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Airbus versus Boeing

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posted on Apr, 6 2011 @ 12:10 PM
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Maybe time to revisit this old chestnut of a thread... but from the single-aisle/narrowbody perspective.


So, whats the recent goings on?

1. Airbus decide to re-engine A320 with the geared turbofan from P&W (GTF) and the CFM LEAP-X.

2. Airbus quickly acquire many orders for said New Engine Option (NEO).

3. Boeing also consider re-engining the 737, but hit a snag, the GTF won't fit under the existing aircraft without landing gear mods. Apparently the CFM will.

4. All NEO orders that have selected an engine so far have selected the GTF. Indicative of a significant performance gap?

5. Airbus decide to bring forward the NEO introduction, from 2016 to 2015.

6. Airbus decide to extend the slated A30X introduction, from 2025 to 2030.

7. Boeing decide.... ?


Meanwhile COMAC and Irkut are developing competitors, both scheduled for introduction in the 2014-2016 timeframe.




Interesting times.




posted on Apr, 13 2011 @ 08:46 PM
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reply to post by kilcoo316
 


The COMAC story gets very interesting considering thier potential partnership with bombadier



posted on Apr, 19 2011 @ 06:43 PM
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reply to post by FredT
 


I agree Fred. I think there is more potential for success there than the Russian MS-21.

I also think anyone who thinks Boeing and Airbus have it all sewn up and theres no room for anyone else needs to revisit 1970, when the recieved wisdom was that, due to the near total control of the civil market by Boeing Lockheed and Douglas, there was no chance of the newly formed and virginal Airbus making any meaningful progress at all. We all know how that turned out.



posted on Apr, 22 2011 @ 08:54 PM
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reply to post by waynos
 
Hi Waynos long time since I have seen or spoken to you.

You are quite right about the ever changing landscape of commercial aircraft and lets not forget that Lockheed itself has quietly been producing design concepts recently for advanced airliners, both subsonic and supersonic. Incidentally have you or anyone heard anymore about these and whether Lockheed is seriously considering re-entering the commercial market? Given the deep hole they have dug themselves with military projects like JSF they may be looking for comparatively easier and more constant pickings in the commercial sector?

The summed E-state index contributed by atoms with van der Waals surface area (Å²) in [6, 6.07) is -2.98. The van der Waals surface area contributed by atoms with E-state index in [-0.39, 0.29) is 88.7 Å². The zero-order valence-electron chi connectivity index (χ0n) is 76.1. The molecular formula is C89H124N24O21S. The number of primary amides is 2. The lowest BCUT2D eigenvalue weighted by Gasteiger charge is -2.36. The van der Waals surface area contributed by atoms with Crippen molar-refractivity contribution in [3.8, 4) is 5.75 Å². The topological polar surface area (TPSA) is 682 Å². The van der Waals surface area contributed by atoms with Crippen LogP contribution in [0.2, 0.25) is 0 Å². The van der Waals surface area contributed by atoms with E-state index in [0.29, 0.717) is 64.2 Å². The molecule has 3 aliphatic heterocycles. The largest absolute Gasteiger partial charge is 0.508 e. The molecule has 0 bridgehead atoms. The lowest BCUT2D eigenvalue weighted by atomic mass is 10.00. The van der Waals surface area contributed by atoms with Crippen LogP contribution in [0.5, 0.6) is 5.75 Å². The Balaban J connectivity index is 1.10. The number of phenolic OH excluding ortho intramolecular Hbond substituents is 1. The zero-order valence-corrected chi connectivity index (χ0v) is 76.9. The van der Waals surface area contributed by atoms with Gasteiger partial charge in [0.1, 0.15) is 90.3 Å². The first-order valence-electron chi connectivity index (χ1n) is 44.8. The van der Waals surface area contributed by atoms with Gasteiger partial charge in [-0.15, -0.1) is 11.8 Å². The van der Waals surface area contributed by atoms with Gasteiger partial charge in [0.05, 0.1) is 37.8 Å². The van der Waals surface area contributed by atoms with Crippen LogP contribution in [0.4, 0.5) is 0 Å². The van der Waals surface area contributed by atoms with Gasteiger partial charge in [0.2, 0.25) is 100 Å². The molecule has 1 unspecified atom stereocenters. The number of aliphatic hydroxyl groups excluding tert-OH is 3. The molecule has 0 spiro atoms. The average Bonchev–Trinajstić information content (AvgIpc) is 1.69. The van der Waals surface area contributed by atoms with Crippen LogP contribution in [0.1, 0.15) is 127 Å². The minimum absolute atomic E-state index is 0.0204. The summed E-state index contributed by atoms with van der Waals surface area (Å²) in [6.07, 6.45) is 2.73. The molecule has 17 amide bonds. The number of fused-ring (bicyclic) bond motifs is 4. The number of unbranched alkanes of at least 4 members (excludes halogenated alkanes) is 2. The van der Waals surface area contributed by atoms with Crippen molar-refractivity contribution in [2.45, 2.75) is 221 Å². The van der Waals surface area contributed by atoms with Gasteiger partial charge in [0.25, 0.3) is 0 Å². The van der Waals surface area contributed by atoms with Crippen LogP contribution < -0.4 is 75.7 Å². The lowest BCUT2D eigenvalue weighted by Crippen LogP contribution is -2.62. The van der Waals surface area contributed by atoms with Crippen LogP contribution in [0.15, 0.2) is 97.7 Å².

LEE.



posted on Apr, 25 2011 @ 05:24 AM
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reply to post by thebozeian
 


Hello Lee, yes its ages ago that I was on here every day debating topics. I'm afraid I've been guilty of looking at many of the topics posted and feeling that I didn't want to get involved with such childish nonsense as a lot of them tend to be nowadays. Which is a great shame as debate on here used to be lively and largely reasoned.

As Lockheed can claim to have built the most beautiful airliner ever made it would be nice to see them back in the game, but I wonder how they would finance a move back into commercial aviation or build the confidence of the airlines?I think that they would need to deliver a qualitative leap over the established payers to gain their foothold, more so than the likes of Comac who can temper their relative lack of experience with a cheapness not practical to today's big hitters. I know Fred had big issues over the way Airbus built itself up, but I think that may well pale into insignificance once China gets into it's stride.



posted on Apr, 29 2011 @ 12:50 PM
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reply to post by FredT
 


Ahh, I'm not sure.

The knowledgebase just doesn't seem to be there. If you look around, there are a shockingly large amount of contractor positions based in china for aerostructures, systems, aerodynamics etc, and they are at ludicrously high rates - but they (COMAC) cannot get people to go.


Sure, they can (and will) send out work packages to western sub-contractors (like GKN, Parker or GE for instance), but if COMAC do not have the knowledge to integrate it all, it'll become a massive mess very quickly. If you think JSF is FUBAR....


Even Airbus and Boeing seriously struggle to integrate their designs coming from disparate design teams, and they have serious engineering knowledge oozing out of them (although in saying that I'm the first to moan and gripe about the recent and unwanted trend of the project managers running things as opposed to the lead engineers). I just cannot see how COMAC can do this in the timescale and hit even ballpark performance targets (by ballpark, I mean anything within a 10% deposit across the board, OEW/pax, range, cruise fuel burn etc relative to the competition).






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